Google Executive Chairman and ex-CEO Eric Schmidt and former SVP of Products Jonathan Rosenberg came to Google over a decade ago as proven technology executives. At the time, the company was already well-known for doing things differently, reflecting the visionary-and frequently contrarian-principles of founders Larry Page and Sergey Brin. If Eric and Jonathan were going to succeed, they realized they would have to relearn everything they thought they knew about management and business.

Today, Google is a global icon that regularly pushes the boundaries of innovation in a variety of fields. How Google Works is an entertaining, page-turning primer containing lessons that Eric and Jonathan learned as they helped build the company. The authors explain how technology has shifted the balance of power from companies to consumers, and that the only way to succeed in this ever-changing landscape is to create superior products and attract a new breed of multifaceted employees whom Eric and Jonathan dub "smart creatives."

Covering topics including corporate culture, strategy, talent, decision-making, communication, innovation, and dealing with disruption, the authors illustrate management maxims ("Consensus requires dissension," "Exile knaves but fight for divas," "Think 10X, not 10%") with numerous insider anecdotes from Google's history, many of which are shared here for the first time.

In an era when everything is speeding up, the best way for businesses to succeed is to attract smart-creative people and give them an environment where they can thrive at scale. How Google Works explains how to do just that.

Walter Isaacson
John R. Roberts
 If you read technology news, you’ll notice it’s not just a story of amazing new product introductions, or even that plus copycat product introductions.  All the usual aspects of business are there: fierce competition, new contenders, old survivors, great ideas but business failures, mediocre ideas that somehow seem to succeed and prosper.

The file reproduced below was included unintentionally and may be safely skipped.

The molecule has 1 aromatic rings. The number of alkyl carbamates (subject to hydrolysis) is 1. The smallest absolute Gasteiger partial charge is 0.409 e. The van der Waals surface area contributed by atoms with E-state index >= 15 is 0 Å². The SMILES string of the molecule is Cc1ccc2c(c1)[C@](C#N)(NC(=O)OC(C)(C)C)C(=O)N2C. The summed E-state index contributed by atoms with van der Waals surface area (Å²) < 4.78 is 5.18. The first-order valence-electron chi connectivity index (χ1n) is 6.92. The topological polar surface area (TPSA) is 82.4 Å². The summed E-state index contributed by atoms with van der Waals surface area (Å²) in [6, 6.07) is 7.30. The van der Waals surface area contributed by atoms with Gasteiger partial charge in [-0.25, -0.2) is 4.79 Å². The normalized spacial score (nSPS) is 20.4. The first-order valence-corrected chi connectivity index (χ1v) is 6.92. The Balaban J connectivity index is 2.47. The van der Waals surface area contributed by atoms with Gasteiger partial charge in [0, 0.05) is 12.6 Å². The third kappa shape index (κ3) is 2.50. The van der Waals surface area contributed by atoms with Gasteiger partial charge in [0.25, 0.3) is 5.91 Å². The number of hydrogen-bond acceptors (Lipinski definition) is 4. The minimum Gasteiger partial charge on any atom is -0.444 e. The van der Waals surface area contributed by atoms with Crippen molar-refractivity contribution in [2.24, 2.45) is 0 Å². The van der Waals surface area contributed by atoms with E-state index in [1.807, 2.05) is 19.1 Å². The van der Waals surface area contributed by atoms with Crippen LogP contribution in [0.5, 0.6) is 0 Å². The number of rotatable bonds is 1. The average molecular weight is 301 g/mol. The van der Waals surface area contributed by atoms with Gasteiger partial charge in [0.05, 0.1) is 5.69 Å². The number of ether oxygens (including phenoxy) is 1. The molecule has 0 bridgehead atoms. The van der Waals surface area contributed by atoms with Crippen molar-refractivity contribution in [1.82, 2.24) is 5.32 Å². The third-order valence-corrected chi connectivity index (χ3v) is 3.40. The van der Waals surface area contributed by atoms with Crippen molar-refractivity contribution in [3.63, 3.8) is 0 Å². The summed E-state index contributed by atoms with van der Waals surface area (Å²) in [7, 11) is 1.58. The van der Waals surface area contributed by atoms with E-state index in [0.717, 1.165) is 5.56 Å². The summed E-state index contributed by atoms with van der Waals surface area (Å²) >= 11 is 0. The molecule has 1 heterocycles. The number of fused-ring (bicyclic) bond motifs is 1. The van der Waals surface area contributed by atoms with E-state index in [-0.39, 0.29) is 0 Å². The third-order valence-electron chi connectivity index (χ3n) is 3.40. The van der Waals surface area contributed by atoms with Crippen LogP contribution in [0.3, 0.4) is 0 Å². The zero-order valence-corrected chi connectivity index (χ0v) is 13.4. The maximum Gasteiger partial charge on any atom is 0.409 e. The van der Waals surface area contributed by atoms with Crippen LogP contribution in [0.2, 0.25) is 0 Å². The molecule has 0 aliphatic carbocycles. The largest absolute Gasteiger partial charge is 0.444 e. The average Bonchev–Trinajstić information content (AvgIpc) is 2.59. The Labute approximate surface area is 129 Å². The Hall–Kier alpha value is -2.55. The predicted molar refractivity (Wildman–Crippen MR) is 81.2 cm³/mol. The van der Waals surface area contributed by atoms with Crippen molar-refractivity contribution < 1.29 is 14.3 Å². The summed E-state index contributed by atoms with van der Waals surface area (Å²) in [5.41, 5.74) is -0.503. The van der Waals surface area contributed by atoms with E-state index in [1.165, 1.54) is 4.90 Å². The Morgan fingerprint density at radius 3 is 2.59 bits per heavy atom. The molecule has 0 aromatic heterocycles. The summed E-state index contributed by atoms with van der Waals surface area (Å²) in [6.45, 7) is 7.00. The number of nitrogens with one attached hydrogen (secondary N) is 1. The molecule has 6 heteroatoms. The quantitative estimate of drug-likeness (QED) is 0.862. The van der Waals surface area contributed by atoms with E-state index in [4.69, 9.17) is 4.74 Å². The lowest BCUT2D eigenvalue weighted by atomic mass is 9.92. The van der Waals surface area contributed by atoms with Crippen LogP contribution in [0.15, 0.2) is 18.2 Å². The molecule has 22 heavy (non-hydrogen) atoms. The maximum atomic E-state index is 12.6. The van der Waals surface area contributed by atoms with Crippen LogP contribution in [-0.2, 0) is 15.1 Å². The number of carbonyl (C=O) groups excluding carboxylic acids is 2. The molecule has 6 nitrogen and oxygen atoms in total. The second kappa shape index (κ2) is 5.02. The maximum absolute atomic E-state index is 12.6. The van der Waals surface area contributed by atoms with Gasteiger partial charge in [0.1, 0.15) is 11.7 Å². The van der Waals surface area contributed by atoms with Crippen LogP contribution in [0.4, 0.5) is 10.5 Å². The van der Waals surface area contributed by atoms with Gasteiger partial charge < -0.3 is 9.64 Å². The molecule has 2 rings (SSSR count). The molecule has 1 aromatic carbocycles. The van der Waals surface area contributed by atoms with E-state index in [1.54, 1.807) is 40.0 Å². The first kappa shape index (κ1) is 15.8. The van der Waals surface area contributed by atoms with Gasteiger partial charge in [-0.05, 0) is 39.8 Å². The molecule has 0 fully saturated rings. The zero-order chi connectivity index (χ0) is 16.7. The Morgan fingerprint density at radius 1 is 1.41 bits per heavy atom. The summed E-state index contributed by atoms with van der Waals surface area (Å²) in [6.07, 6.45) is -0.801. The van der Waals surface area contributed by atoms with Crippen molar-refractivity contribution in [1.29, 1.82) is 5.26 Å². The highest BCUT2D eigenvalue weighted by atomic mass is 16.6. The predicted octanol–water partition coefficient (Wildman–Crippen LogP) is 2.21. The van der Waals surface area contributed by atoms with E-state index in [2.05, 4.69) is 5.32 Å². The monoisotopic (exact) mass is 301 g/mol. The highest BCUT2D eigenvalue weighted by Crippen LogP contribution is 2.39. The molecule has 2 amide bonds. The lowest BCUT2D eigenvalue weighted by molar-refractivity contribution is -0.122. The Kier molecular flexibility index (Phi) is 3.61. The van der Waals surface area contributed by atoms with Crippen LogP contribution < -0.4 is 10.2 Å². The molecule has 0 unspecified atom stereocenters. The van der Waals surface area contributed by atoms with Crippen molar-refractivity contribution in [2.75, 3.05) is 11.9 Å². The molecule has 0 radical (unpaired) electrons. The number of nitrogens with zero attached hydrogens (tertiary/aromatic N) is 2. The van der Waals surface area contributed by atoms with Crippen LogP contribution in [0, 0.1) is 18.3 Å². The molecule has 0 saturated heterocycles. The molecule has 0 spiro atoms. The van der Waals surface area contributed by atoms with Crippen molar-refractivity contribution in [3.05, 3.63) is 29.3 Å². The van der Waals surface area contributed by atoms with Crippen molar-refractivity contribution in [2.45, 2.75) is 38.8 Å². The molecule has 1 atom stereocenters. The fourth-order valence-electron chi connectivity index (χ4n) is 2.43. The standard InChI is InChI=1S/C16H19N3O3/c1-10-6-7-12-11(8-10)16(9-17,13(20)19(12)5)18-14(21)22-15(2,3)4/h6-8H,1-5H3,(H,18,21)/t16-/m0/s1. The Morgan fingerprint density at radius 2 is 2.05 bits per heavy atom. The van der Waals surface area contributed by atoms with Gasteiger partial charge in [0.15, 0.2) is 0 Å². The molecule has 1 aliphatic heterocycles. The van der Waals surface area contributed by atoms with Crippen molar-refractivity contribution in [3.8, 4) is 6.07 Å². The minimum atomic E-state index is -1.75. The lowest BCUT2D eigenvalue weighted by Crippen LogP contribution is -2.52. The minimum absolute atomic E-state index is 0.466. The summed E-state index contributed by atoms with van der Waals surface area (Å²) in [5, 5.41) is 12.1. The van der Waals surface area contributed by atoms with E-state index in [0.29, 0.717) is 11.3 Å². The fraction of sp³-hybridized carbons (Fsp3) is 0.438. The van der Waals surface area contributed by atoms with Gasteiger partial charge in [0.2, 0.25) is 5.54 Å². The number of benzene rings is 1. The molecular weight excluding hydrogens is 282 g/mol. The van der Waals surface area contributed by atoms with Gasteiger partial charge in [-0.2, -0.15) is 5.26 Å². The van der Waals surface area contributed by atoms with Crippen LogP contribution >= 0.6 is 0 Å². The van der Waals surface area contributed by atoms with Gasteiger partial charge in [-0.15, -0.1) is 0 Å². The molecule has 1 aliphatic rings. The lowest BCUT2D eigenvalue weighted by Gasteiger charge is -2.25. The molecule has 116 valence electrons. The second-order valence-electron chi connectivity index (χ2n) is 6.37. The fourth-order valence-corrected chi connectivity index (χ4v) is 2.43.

As a reporter, commentator and blogger on mobile technology, I’ve collected what happened in the industry in 2015 and make predictions on what will and won’t happen in 2016.

You can read what did happen in the mobile technology in 2015.  Often I deliver a comment with the news item and usually there is a link to the web page of the original announcement.  This way you can dive into any detail level you desire, read my news feed for the overview or follow the related web link to the longer article.

History is moving so fast now that it is all recorded electronically, but I’m surprised no one else has collected it and presented it for consideration.  Here is 2015 from the mobile technology industry for your consideration along with my own observations and opinions about where things are headed.

It’s often overlooked that the technology industry is an industry.  By that I mean its main concerns are profit and growth.  As consumers we love the new products and unique abilities we are gaining from technology, but it is a business akin to any other, trying to seduce us to pry money out of our wallets.  So I cover the horse race aspect of the business, who’s up, who’s down.  Is that changing?  Is that likely to change?